North Korea to pursue nuclear program; defies USA sanctions

USA officials have seen evidence that North Korea's 33-year-old dictator, Kim Jong-un, checked into a new residence near the test site of a failed missile launch Wednesday near the port city of Wonsan on North Korea's east coast, according to one official.

A senior U.S. official in Washington said on Monday that the Trump administration is considering sweeping sanctions as part of measures to counter North Korea's nuclear and missile threat.

The nuclear-armed North is under several sets of United Nations sanctions over its atomic and ballistic missile programmes.

North Korea launched six Musudans between April and June past year from an area near Wonsan, with all but one exploding in mid-air.

The American military detected what it assessed as a failed North Korean missile launch yesterday morning, the US Pacific Command said in a statement.

US defense officials have seen evidence that North Korea has completed digging new tunnels around the Punggye-ri nuclear test site, but it still has to move more equipment into the area for a possible test, the official added.

The New York Times reported earlier this month that under former president Barack Obama the U.S. stepped up cyber attacks against North Korea to try to sabotage its missiles before launch or just as they lift off.

With the latest claim of a North Korean missile launch, the secretive state's military arsenal is once again in the news.

North Korea conducted two nuclear testes and 24 missile tests in 2016. It is believed to be working to develop nuclear-tipped missiles that can reach the United States.

North Korean dictator Kim Jong Un has vowed to expand his country's missile capabilities, while repeatedly threatening strikes against South Korea, Japan, United States, and the West in general, according to Newsweek.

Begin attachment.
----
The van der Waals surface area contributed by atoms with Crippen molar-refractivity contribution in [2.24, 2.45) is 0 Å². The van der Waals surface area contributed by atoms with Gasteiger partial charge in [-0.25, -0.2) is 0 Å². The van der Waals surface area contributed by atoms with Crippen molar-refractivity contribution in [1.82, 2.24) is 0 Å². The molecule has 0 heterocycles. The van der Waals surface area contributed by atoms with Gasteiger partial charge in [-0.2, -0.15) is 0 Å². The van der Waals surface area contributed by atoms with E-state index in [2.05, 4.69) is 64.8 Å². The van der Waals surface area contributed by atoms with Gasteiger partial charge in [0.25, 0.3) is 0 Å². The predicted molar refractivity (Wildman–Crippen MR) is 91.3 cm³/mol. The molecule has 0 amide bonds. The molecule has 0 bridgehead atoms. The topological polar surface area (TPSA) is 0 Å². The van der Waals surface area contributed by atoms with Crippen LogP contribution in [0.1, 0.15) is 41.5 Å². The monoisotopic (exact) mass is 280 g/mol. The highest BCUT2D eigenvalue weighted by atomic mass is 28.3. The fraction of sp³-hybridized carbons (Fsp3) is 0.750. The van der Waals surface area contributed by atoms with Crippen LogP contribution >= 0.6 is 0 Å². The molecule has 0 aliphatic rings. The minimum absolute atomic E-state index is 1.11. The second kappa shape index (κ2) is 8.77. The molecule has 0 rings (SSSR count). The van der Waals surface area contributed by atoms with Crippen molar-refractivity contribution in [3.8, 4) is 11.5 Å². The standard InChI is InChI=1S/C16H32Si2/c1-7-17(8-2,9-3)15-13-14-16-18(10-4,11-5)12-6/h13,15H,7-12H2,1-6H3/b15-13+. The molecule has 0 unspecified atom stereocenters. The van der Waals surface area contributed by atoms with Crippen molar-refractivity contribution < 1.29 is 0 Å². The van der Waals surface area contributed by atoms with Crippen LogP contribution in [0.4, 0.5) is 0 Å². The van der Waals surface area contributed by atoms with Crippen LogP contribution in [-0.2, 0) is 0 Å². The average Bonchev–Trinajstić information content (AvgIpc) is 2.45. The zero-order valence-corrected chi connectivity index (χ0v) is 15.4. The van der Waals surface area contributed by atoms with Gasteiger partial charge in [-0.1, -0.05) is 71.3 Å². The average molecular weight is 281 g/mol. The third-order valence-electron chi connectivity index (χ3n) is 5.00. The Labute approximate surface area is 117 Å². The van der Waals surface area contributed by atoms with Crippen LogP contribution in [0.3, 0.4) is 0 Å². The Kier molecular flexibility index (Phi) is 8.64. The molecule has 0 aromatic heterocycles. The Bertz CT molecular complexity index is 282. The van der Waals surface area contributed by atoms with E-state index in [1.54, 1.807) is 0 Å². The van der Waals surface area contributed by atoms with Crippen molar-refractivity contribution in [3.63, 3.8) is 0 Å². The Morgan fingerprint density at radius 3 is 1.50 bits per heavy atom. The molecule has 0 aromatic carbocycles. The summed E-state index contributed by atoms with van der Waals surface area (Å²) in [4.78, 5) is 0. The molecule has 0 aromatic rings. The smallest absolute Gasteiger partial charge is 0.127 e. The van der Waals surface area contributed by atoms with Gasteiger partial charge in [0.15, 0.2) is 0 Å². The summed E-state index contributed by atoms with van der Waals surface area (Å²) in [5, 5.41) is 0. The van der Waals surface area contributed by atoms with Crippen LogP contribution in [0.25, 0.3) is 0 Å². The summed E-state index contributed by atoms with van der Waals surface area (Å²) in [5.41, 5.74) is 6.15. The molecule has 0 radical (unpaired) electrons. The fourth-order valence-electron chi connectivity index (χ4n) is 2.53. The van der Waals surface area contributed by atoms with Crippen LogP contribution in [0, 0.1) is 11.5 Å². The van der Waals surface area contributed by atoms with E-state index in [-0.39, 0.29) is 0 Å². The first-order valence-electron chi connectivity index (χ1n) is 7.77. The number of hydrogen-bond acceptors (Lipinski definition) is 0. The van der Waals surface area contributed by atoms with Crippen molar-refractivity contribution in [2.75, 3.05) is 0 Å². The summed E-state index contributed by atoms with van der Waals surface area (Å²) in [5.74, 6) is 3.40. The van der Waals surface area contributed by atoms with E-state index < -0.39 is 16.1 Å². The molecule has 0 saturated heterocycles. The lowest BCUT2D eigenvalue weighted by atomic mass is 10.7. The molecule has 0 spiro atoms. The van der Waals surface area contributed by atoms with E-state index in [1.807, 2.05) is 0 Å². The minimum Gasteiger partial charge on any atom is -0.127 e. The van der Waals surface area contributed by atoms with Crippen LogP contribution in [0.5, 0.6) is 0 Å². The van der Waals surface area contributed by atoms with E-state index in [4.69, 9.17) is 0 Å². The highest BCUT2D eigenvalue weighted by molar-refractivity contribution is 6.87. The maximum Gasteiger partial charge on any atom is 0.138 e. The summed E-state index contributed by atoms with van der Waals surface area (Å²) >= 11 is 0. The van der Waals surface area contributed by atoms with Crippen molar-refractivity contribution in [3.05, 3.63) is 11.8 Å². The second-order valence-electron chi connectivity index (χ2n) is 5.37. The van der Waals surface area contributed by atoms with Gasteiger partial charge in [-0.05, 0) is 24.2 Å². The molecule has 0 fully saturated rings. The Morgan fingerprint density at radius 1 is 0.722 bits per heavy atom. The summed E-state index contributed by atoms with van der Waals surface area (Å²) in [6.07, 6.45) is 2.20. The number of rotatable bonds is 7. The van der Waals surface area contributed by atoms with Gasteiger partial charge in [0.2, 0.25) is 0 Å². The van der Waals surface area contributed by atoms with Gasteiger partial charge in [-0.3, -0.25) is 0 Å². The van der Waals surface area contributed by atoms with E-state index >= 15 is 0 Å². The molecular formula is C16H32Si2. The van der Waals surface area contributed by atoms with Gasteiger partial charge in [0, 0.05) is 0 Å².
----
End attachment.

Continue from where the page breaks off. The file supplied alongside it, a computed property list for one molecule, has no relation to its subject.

"I can tell you for sure that the intercontinental ballistic rockets of the DPRK [Democratic People's Republic of Korea] will be launched at any time and at any place as decided by our Supreme Leadership", Choe told Reuters. They involve strategic nuclear bombers and a nuclear submarine that recently entered South Korean ports, Choe said.

North Korea has been under sanctions for "half a century" but the communist state survives by placing an emphasis on juche or "self-sufficiency", he said.

At a news briefing after the launch Wednesday, Hua Chunying, foreign ministry spokeswoman for China, cautioned the USA and other concerned countries to "exercise restraint", according to CNN.

North Korean leader Kim said in January his country was close to test-launching an ICBM.

The launch and engine test are in grave violation of DPRKs worldwide obligations under [numerous] UN Security Council resolutions, said the 15-member Security Council in a statement on Thursday.

It is also thought that North Korea has sold missiles to Iran.

The U.S. military has begun to move the Air Force WC-135 Constant Phoenix to Japan for surveillance purposes.

Tillerson said it was too early to talk about any sort of compromise that could include North Korea pressing pause on its development of missile technology in exchange for a scaling back of the military exercises - though he didn't rule out the possibility.

  • Leroy Wright